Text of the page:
R. I. P. Winter.

Despair – a poem.

She counts the tomato flowers:

One, two, three, four,

On the stunted plant.

 

Forever waiting.

Hoping….still hoping.

 

Old plastic sheeting and palm fronds.

Dry ground and hot sun.

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Stunted children,

One, two, three, four.

With spindle legs,

And hard, round stomachs,

Lie beneath the palm fronds.

 

Silently.

 

Flies,

Around dry mouths,

And dull eyes.

 

A few onions,

Some spinach.

Dry soil.

 

He was a farmer.

Drought.

Poor harvests.

And debt.

 

All he grew was hunger.

***

This year, he takes another loan to buy seeds

But this year will be different.

He will keep one tenth of the crop

For the seeds

 

Next year,

There will be no more debt.

 

No more hunger.

 

There is a harvest.

Jubilation.

 

Next year,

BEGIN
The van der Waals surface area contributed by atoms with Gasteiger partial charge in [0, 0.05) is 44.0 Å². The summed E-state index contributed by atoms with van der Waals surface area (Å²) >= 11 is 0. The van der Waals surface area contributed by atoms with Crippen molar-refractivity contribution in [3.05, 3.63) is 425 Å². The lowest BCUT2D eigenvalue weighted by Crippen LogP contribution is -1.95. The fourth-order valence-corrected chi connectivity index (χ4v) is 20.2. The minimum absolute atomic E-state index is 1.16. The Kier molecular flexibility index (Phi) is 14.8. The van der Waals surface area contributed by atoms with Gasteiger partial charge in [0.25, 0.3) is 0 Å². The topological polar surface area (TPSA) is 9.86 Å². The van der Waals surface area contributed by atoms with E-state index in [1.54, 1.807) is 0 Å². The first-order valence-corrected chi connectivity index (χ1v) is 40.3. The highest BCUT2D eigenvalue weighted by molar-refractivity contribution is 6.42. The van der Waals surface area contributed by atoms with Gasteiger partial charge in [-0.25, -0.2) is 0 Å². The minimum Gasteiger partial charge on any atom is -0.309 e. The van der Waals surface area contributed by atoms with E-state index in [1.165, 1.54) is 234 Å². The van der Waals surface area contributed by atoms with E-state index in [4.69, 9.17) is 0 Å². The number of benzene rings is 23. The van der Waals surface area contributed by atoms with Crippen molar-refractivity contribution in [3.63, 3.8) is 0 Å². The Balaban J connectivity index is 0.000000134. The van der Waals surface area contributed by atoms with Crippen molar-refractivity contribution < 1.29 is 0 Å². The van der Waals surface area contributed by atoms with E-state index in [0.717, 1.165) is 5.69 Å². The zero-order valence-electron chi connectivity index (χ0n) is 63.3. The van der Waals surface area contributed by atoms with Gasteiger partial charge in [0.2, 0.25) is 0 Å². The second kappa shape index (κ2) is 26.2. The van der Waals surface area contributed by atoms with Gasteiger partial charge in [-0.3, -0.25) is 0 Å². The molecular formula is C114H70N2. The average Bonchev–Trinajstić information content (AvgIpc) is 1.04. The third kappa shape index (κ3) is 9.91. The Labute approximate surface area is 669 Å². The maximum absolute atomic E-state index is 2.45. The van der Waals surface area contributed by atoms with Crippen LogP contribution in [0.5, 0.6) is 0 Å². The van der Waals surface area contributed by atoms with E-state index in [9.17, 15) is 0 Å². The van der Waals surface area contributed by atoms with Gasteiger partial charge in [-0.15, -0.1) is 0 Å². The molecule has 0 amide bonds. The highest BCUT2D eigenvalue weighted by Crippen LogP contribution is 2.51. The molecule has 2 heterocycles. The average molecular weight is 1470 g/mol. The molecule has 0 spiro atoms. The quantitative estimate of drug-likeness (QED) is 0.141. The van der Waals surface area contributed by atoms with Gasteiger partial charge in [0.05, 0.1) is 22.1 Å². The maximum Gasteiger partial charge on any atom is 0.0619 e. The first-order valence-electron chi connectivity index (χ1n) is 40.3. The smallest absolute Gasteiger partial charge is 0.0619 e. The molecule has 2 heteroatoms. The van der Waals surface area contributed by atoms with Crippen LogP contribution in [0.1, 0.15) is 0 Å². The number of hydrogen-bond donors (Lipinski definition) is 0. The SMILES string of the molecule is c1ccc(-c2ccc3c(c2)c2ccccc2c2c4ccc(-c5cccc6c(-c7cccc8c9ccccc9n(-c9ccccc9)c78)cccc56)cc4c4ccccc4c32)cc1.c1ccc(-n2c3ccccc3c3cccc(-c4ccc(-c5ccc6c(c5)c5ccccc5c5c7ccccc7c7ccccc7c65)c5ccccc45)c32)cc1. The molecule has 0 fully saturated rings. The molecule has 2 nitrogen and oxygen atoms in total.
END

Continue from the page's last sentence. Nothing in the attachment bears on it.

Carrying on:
Sterile seeds.

 

Although he has paid back some money,

The debt has trebled.

***

That land was his,

Over there,

On the other side of the village.

 

That land covered in waste,

Hope buried under rubbish.

The future smothered with despair.

 

The land that belongs to someone who lives

In the nearby town.

Someone who has never seen it.

 

The next day,

She pulls up one onion.

Picks some spinach.

Boils some water for her children.

One, two three…

 

Her fatherless children.

***

In India every year, large numbers of farmers take their own lives when they become trapped in a cycle of poverty, high-interest debt, and bad harvests. And to compound their problems, certain huge multi-national companies are developing seeds that produce only sterile plants, meaning that the farmer cannot use harvested seed to grow new crops, and has no choice but to buy seed again the following year, sinking further into that hopeless spiral.